WA anti-gunners hint at initiative if gun control bills fail

Citizens lined up for Monday’s gun control hearings in Olympia, Washington. (Dave Workman)

Evergreen State gun prohibitionists hinted Monday that if they fail to move their gun control agenda through the legislature this year, they may consider another initiative.

Gun rights activists across the country should pay attention because Washington seems to be a test tube state in which well-financed gun control groups see what they can push before trying it across the country.

Renee Hopkins, head of the Seattle-based Alliance for Gun Responsibility, was quoted by the Seattle Times telling a press conference, “We’re always open to taking things to the ballot.”

The Alliance is a well-financed gun control lobbying effort with support during past initiative efforts from wealthy elitists including billionaire Michael Bloomberg and Bill Gates. They passed a background check measure in 2014 that cost $10.4 million for the campaign.

But tossing the initiative potential into the discussion Monday was like firing a signal flare that even if Washington State gun owners prevail in the Legislature, their troubles may only just be beginning. Gun owners do not have the kind of campaign war chest that anti-gunners can amass.

Monday’s testimony was evenly split between proponents and opponents of the gun control measures. Now that Democrats have full control of the Legislature, they are bringing these measures up for hearings and votes.

One measure, SB 5992, would ban “bump stocks” and other trigger enhancement devices, according to opponents. Representatives from the National Rifle Association, Citizens Committee for the Right to Keep and Bear Arms, Firearms Policy Coalition and Gun Owners Action League of Washington all testified on this and other legislation. The Senate Law and Justice Committee is scheduled to take up the bill Tuesday in executive session.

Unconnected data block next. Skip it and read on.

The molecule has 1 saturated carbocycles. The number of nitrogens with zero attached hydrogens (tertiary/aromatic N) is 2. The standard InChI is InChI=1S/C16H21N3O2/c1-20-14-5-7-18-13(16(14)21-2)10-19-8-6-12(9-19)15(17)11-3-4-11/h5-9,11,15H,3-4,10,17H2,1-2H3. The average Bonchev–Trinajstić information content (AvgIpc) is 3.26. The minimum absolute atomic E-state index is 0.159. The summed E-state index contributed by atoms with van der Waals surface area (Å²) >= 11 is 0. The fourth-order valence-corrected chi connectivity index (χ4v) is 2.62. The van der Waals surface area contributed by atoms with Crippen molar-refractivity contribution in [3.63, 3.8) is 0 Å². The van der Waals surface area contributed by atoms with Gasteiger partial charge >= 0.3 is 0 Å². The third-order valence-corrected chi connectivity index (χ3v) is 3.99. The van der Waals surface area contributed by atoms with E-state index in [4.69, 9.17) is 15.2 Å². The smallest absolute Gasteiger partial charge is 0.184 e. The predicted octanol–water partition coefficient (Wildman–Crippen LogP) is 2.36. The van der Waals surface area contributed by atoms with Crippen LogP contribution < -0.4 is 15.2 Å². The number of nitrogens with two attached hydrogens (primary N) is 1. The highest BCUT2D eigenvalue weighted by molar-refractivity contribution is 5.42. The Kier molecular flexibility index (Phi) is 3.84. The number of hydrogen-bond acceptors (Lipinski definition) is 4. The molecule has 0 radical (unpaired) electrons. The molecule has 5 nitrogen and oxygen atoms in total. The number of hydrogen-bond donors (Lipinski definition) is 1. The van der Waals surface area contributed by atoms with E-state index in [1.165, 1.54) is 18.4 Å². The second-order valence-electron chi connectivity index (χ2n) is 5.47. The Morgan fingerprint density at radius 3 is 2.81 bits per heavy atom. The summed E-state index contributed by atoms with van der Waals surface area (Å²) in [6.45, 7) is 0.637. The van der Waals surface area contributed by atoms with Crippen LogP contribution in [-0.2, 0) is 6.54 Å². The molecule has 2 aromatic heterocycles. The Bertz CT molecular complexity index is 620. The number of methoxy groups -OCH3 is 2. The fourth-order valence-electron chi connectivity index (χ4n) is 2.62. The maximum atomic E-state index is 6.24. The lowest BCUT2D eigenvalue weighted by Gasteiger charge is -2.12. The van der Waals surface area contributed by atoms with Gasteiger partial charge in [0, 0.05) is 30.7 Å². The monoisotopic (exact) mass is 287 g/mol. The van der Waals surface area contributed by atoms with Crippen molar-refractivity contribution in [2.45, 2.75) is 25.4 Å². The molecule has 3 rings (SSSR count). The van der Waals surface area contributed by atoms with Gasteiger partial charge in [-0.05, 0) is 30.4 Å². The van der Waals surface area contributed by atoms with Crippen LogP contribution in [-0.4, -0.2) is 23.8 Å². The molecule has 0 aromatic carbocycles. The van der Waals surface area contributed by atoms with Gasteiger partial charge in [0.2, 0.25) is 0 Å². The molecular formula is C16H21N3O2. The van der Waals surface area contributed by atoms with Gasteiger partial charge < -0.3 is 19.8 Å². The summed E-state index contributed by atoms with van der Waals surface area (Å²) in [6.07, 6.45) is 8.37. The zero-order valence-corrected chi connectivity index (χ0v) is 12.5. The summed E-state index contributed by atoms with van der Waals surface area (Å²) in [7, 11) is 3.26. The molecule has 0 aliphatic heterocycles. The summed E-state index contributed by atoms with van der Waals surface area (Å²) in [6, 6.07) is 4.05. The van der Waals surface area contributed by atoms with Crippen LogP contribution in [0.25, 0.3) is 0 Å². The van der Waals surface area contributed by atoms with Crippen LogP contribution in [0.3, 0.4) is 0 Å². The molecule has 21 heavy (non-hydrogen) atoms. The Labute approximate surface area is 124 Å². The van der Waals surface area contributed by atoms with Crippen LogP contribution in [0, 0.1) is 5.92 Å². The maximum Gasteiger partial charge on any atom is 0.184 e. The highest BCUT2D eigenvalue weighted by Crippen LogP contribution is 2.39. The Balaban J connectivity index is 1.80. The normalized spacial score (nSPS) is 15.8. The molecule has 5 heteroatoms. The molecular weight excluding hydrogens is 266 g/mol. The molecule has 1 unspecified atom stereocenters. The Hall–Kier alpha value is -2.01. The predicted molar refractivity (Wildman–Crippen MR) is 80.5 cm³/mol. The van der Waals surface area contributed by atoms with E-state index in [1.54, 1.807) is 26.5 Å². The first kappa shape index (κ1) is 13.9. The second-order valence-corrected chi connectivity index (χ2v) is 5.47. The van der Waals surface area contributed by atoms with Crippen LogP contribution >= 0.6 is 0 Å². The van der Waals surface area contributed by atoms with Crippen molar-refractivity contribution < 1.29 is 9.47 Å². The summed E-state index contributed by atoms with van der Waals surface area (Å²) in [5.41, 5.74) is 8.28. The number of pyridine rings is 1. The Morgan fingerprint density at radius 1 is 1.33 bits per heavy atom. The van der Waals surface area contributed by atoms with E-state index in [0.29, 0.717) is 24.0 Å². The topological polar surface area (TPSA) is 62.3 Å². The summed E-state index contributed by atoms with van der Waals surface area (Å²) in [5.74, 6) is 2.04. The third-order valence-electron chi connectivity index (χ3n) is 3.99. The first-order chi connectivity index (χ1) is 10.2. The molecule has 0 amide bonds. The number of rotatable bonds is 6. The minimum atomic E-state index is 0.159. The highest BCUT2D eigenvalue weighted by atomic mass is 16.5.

Another measure that gun owners view as a threat is SB 6049, which would ban so-called “high capacity” magazines. These, according to opponents, are original capacity magazines and the bill would not only impact owners of modern sport-utility rifles such as the AR-15, it would also create problems for handgun owners. Many modern semiautomatic pistols carry more than ten rounds in their magazines.

A third bill, SB 5463, is a “safe storage” bill that is aimed at convincing gun owners to lock up their firearms.

Even if the bills pass the Senate, they could face problems in the House. Last Friday, Democrat State Rep. Brian Blake declared his opposition to all of these measures vowing, “I will never vote against gun rights.” Blake may typify the state’s rural Democrats whose constituents are gun owners.

Perhaps the biggest threat Washington gun owners face, even though some insiders give it little chance of passing, is SB 6146, a proposal that would end state preemption, adopted more than 30 years ago to keep gun laws uniform. Testifying against the bill Monday was Phil Watson with the Firearms Coalition, who warned that it would return the state to the days of patchwork quilt gun laws that change from one jurisdiction to the next.

CCRKBA’s Alan Gottlieb told the committee that state preemption should be strengthened rather than weakened.

“A patchwork quilt of gun laws places honest law-abiding gun owners at risk as they travel from city to city, county to county across our state,” he said

NRA’s Keely Hopkins testified about the history of state preemption and likewise said eliminating preemption would make it difficult for gun owners to legally travel across the state.

“Citizens that have no criminal intent should not be placed in jeopardy of violating local restrictions that they aren’t even aware of,” she said.

FPC’s Watson bluntly told the committee, “If this measure were about marriage, book stores, churches, liquor stores, cars, hospitals, voting or abortion clinics it would be dead on arrival.”


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